Phosphorus Adsorption Characteristics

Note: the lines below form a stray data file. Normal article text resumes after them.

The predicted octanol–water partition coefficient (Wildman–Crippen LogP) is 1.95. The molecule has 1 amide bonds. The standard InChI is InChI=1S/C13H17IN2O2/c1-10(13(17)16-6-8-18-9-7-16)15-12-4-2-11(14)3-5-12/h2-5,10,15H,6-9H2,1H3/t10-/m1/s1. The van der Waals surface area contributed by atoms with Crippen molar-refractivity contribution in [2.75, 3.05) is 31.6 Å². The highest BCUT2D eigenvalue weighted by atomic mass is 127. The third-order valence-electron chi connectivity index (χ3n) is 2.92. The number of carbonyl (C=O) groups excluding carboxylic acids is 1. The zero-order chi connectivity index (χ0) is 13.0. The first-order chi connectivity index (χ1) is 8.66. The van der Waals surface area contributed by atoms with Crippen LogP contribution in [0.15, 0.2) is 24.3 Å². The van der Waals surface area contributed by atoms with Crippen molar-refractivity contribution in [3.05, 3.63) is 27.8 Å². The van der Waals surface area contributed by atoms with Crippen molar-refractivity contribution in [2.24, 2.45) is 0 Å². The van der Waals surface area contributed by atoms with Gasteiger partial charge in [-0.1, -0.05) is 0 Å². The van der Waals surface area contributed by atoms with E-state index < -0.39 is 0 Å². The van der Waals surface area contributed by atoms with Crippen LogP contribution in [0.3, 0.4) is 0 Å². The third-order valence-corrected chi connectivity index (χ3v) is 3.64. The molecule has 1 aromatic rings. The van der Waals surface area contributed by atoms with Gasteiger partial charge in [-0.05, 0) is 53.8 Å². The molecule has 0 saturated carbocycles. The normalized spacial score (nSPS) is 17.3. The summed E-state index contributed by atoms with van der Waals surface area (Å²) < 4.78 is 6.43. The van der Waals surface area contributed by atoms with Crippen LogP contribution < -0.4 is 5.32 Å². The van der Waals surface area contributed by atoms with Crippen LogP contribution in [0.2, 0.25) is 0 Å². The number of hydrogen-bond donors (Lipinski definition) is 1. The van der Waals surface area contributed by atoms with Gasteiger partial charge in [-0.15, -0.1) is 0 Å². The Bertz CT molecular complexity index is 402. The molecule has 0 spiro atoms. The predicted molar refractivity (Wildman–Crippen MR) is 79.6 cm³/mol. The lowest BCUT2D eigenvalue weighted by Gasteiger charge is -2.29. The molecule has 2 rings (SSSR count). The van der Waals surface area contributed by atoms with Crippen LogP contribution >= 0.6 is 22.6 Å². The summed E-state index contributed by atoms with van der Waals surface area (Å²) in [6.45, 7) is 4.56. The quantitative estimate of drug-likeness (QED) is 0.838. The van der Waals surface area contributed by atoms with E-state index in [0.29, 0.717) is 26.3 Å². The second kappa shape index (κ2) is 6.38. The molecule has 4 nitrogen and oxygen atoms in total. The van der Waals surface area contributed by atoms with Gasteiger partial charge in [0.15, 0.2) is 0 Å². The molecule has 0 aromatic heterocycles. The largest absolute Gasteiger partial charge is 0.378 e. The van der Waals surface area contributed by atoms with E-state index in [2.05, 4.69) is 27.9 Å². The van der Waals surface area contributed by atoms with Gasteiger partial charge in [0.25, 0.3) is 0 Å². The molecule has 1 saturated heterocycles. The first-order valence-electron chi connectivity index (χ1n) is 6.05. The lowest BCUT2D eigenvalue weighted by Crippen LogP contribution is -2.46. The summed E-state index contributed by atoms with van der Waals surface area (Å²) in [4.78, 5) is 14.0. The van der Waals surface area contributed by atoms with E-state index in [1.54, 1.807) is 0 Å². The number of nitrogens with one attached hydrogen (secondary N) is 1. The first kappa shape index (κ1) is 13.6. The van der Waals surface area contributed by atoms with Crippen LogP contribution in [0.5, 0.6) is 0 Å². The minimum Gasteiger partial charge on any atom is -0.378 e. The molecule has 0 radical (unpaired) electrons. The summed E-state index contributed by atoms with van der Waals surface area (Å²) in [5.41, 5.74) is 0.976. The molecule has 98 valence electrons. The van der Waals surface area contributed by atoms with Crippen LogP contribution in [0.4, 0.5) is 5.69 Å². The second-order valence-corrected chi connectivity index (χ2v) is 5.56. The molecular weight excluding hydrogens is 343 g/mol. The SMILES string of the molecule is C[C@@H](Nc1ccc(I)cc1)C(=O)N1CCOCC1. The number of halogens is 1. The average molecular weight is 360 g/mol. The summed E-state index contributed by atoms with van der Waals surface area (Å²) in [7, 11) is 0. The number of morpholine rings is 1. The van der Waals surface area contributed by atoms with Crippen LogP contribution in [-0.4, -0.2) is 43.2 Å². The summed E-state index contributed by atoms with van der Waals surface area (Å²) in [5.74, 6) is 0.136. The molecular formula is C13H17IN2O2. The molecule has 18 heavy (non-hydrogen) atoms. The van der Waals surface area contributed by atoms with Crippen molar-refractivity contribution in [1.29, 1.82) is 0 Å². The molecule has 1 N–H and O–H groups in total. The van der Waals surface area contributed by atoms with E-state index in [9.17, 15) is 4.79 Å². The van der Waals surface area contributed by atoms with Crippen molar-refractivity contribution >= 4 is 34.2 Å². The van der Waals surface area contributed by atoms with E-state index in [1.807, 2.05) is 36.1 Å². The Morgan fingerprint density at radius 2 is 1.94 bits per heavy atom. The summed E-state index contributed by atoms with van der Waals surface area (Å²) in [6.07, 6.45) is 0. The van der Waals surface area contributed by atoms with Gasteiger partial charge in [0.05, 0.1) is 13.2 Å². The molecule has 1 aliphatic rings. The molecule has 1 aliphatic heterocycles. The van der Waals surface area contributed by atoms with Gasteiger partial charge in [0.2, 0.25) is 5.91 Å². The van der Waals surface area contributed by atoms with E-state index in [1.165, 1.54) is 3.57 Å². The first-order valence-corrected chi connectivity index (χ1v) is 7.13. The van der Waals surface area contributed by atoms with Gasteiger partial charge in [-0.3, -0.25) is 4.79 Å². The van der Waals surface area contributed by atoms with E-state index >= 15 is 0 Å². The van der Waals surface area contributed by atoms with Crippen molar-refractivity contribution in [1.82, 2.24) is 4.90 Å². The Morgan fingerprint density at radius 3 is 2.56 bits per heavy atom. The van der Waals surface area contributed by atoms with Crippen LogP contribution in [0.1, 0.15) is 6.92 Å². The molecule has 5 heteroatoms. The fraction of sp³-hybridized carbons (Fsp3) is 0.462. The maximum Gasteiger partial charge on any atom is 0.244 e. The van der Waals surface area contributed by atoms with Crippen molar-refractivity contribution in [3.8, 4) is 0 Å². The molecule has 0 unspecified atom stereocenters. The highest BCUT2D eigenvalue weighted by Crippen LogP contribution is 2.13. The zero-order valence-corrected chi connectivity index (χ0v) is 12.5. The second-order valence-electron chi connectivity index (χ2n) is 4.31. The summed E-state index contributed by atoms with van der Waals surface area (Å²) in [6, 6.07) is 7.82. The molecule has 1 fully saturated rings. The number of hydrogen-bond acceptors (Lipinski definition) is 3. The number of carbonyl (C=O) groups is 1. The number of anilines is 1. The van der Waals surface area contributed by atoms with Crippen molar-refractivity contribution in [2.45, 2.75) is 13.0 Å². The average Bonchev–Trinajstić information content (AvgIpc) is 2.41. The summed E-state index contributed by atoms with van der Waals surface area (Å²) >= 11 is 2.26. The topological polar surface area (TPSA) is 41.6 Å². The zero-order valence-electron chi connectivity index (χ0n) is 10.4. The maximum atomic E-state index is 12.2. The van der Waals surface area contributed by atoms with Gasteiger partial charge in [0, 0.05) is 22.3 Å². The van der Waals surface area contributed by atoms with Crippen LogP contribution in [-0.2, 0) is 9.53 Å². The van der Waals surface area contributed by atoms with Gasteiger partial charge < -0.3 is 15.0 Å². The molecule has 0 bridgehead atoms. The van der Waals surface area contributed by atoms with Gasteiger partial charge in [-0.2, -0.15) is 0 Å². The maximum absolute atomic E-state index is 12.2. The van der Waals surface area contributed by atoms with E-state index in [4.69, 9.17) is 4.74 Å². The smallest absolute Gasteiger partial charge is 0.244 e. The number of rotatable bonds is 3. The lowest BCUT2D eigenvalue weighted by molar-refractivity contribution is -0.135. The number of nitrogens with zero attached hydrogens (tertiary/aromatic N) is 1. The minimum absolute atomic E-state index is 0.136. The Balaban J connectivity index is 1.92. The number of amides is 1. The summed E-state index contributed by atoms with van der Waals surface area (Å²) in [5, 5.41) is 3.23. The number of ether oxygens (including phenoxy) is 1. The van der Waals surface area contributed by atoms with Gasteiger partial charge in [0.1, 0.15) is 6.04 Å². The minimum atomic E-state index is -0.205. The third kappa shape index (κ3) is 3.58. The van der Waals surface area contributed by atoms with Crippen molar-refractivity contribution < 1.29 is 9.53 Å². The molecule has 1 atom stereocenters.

In the current study, we applied up to 25 initial P concentrations of adsorption experiments to cover both the lower and higher P concentrations. The more P added, the more P adsorbed to the soils. Supporting the general adsorption characteristics, the P adsorption increased rapidly as the initial P concentrations increased at lower P concentrations with the equilibrium P concentration increased to 40 mg/L, and then increased slowly to a lesser extent of higher P concentrations. When the equilibrium P concentration was lower than 40 mg/L, especially lower than 20 mg/L, the P adsorption amounts of the soils with MC and Bios were similar to the control soil which was also incubated under the same incubation condition but without organic materials added (Figure 2). The P adsorption by soils is regarded as being a multi-stage kinetic process (Wang and Liang, 2014), the present study results indicated that P adsorbed by soils went through an initial fast adsorption stage and then a slower adsorption stage. Previous studies have observed H-curve type isotherms (Azeez and Van Averbeke, 2011; Yu et al., 2013) or S-curve type isotherms (Hafiz et al., 2016) in P adsorption on soils incubated with organic materials. No matter H-curve type isotherms or S-curve type isotherms, the P adsorption trends both shifted at some specific P concentration. Yu et al. (2013) found that P adsorbed to soil parent materials with poultry manure compost and organic fertilizer application showed an H-shaped increasing trend, with P adsorption reaching a plateau when the initial P concentration was about 40–100 mg/L, but increased further beyond 100 mg/L. P adsorption to the dairy, poultry, and goat manure-incubated soils conformed to the S-curvature, with the lower P adsorption at low equilibrium concentration and become easier as the equilibrium concentration was rising to 50–100 mg/L (Hafiz et al., 2016). A careful observation of the adsorption isotherms in the present study indicated that the isotherms have more in common with the H-curve type isotherms, with P adsorption reaching a plateau when the equilibrium P concentration was 50–120 mg/L, and then increased further beyond 120 mg/L. High affinity with P for soils caused a high initial slope of the isotherms and likely appeared as the H-shaped isotherms. On the contrary, the low initial slopes of the isotherm curves were caused by the low affinity with P for soils and appeared as S-shaped curves (Hafiz et al., 2016). P adsorption isotherms forms depended on adsorption mechanisms and the P adsorption process could be divided into chemical and physical adsorption processes. When the initial P concentrations were relatively low, the chemical process could dominate the adsorption processes and would be completed rapidly, and ligand exchange and ion exchange were likely to be the dominant mechanisms contributing to the high adsorption rates (Lai and Lam, 2009). Correspondingly, the chemical adsorption process would slow down rapidly at high P concentrations due to the quickly being saturated of the available adsorption sites, and the P adsorption changed to the physicochemical and physical adsorption processes and presented slower rates (Lai and Lam, 2009; Wang and Liang, 2014).